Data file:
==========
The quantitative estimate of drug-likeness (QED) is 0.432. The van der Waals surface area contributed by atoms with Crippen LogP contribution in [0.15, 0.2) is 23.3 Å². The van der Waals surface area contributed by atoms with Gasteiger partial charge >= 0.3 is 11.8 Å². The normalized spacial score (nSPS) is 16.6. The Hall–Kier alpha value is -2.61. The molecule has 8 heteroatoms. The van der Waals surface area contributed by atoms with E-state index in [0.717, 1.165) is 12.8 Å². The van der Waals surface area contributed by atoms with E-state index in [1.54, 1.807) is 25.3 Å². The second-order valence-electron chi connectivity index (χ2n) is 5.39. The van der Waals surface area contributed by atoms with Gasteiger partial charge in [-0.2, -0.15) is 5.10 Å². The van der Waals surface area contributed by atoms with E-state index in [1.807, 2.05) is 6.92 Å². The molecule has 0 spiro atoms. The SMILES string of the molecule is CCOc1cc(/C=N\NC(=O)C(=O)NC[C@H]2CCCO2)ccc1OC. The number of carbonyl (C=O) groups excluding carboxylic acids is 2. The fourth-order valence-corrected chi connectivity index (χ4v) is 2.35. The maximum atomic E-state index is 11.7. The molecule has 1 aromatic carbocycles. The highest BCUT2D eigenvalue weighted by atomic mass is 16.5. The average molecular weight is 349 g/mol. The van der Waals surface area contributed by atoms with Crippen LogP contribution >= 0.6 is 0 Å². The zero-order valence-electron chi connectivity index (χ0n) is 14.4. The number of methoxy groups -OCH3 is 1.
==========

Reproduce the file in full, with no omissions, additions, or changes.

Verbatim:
The quantitative estimate of drug-likeness (QED) is 0.432. The van der Waals surface area contributed by atoms with Crippen LogP contribution in [0.15, 0.2) is 23.3 Å². The van der Waals surface area contributed by atoms with Gasteiger partial charge >= 0.3 is 11.8 Å². The normalized spacial score (nSPS) is 16.6. The Hall–Kier alpha value is -2.61. The molecule has 8 heteroatoms. The van der Waals surface area contributed by atoms with E-state index in [0.717, 1.165) is 12.8 Å². The van der Waals surface area contributed by atoms with E-state index in [1.54, 1.807) is 25.3 Å². The second-order valence-electron chi connectivity index (χ2n) is 5.39. The van der Waals surface area contributed by atoms with Gasteiger partial charge in [-0.2, -0.15) is 5.10 Å². The van der Waals surface area contributed by atoms with E-state index in [1.807, 2.05) is 6.92 Å². The molecule has 0 spiro atoms. The SMILES string of the molecule is CCOc1cc(/C=N\NC(=O)C(=O)NC[C@H]2CCCO2)ccc1OC. The number of carbonyl (C=O) groups excluding carboxylic acids is 2. The fourth-order valence-corrected chi connectivity index (χ4v) is 2.35. The maximum atomic E-state index is 11.7. The molecule has 1 aromatic carbocycles. The highest BCUT2D eigenvalue weighted by atomic mass is 16.5. The average molecular weight is 349 g/mol. The van der Waals surface area contributed by atoms with Crippen LogP contribution >= 0.6 is 0 Å². The zero-order valence-electron chi connectivity index (χ0n) is 14.4. The number of methoxy groups -OCH3 is 1.